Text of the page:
Elon Musk has treated us all with first-row tickets to this process. If you’ve been following SpaceX from the start, you’ll have seen countless attempts at recovering a booster rocket by landing it vertically on a ship. Some blew up. Some missed the ship and fell into the ocean. Some landed and tipped over. But these days, they routinely simply fall from the sky, perfectly vertical, and perfectly hit a bullseye on some ship in the middle of nowhere, and, in gymnastic terms, stick the landing. It’s astonishing. As per a previous article, closely indistinguishable from magic.

But it’s not magic; it’s countless iterations of making mistakes, adjusting, trying it again, over and over and over, till you get it right. A couple of times in my life, I’ve hit that [Build] button and it’s just worked. Several thousand other times, I’ve had to hit that [Build] button several hundred times for a single, simple little program. That’s how the world typically works.

And that’s the world we’re presently in; where scientists are making decisions with the best information they have – at this moment. Certainly in hindsight, it might change. But for the moment, who exactly are you going to trust? A scientist with decades of experience? A former reality-show star? An Instagram influencer who has like, omg, so many followers?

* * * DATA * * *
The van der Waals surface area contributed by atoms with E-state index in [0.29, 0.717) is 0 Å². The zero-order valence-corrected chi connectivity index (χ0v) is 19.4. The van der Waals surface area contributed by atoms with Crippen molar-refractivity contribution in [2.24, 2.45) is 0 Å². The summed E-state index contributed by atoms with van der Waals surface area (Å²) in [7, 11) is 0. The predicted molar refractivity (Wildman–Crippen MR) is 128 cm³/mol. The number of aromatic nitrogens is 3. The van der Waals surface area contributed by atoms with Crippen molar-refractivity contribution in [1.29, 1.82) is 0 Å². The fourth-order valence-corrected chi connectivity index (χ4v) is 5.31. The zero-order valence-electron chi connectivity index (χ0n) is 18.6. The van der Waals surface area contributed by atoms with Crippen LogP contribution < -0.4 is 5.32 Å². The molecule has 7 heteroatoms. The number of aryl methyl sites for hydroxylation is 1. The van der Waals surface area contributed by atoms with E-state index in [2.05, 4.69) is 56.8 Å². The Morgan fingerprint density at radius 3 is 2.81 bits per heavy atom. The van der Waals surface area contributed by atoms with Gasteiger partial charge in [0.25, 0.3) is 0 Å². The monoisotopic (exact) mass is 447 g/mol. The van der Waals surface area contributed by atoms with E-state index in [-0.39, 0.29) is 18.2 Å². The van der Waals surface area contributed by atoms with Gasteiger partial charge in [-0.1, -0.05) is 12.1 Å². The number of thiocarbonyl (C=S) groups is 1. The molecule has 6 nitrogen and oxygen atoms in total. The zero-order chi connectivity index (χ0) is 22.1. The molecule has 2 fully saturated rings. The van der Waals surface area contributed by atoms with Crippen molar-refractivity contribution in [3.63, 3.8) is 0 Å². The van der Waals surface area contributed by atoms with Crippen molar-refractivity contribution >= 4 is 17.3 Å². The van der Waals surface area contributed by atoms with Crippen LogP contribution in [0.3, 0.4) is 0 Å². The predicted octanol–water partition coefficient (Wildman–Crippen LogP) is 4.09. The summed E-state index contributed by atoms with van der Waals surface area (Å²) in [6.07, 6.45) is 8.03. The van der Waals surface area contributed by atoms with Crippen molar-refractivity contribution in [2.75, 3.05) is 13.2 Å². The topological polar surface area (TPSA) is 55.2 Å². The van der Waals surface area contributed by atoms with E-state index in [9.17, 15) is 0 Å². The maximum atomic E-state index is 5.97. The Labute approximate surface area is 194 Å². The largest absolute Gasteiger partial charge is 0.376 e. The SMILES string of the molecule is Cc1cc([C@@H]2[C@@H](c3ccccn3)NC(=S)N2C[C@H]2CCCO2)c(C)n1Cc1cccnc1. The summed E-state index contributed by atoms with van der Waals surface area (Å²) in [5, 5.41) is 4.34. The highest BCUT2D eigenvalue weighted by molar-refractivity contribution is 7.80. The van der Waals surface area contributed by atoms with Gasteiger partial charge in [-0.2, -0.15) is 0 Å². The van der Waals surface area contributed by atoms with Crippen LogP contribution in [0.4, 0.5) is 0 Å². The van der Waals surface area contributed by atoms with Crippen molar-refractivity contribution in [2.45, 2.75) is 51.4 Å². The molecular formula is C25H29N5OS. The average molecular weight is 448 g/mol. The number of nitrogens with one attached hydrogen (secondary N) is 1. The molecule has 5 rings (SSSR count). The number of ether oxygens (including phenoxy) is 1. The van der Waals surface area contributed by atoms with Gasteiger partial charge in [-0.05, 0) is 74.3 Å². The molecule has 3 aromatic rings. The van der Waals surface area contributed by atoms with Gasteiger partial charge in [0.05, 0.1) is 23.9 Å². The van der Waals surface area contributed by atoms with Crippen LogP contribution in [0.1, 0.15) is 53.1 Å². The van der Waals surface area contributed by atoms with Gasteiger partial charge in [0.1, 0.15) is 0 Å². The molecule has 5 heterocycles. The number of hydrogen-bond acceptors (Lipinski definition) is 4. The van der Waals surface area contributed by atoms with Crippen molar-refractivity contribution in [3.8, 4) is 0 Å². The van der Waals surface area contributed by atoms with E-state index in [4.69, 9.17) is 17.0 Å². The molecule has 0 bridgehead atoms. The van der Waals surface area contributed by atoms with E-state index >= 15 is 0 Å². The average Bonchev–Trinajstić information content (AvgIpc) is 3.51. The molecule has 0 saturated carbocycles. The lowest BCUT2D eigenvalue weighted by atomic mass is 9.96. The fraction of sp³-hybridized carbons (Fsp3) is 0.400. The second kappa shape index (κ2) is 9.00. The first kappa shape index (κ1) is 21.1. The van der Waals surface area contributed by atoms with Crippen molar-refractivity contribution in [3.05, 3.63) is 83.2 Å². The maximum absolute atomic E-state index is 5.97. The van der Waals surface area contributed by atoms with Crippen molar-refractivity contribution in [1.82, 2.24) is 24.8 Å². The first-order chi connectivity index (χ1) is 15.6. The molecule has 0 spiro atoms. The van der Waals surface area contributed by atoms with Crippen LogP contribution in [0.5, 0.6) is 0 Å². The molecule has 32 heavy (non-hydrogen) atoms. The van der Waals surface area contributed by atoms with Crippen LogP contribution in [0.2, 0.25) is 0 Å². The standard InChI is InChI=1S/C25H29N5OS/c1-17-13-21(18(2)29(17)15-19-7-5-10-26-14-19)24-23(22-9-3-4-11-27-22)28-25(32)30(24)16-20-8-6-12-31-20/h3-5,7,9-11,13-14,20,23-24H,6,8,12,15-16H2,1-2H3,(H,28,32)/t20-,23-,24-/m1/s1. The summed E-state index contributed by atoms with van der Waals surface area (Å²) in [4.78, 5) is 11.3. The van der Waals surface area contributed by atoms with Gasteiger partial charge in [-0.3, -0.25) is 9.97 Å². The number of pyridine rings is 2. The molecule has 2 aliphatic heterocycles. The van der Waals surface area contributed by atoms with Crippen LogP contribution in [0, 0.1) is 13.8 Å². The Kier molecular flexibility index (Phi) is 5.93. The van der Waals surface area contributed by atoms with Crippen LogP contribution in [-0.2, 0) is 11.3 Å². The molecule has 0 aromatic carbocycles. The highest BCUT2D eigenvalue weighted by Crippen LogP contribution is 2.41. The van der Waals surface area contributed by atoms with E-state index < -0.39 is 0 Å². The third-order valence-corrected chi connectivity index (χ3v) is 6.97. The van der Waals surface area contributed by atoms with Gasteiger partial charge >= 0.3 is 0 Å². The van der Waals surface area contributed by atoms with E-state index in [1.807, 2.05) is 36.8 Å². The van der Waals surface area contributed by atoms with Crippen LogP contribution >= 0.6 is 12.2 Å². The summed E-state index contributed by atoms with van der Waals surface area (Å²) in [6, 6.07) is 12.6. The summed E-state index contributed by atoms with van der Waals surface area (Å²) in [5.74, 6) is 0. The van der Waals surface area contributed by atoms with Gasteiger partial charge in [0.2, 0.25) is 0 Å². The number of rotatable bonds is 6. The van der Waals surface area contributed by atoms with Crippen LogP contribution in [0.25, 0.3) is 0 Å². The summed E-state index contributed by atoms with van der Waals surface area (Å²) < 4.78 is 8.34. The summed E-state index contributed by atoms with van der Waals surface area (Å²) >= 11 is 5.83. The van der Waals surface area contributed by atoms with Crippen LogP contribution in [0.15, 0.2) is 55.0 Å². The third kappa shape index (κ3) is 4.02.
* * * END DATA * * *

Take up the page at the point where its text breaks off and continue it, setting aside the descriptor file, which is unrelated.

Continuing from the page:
It was always amusing to see the coyote go off a cliff… and hang in the sky until he made the mistake of looking down, realizing where he was… and then have gravity kick in… like, if perhaps he hadn’t noticed, things would’ve been ok. Unfortunately, that’s not how the real world works. The bad things — in that case, gravity — will tug at you as soon as you give them a chance.

I think, collectively, it’s best not to have approached the edge of that cliff in the first place. But if you find yourself there, as is the case for many people these days, be careful who you listen to.

Just like what the roadrunner was so good at doing to the coyote… some of them will send you flying off that cliff. Meep meep!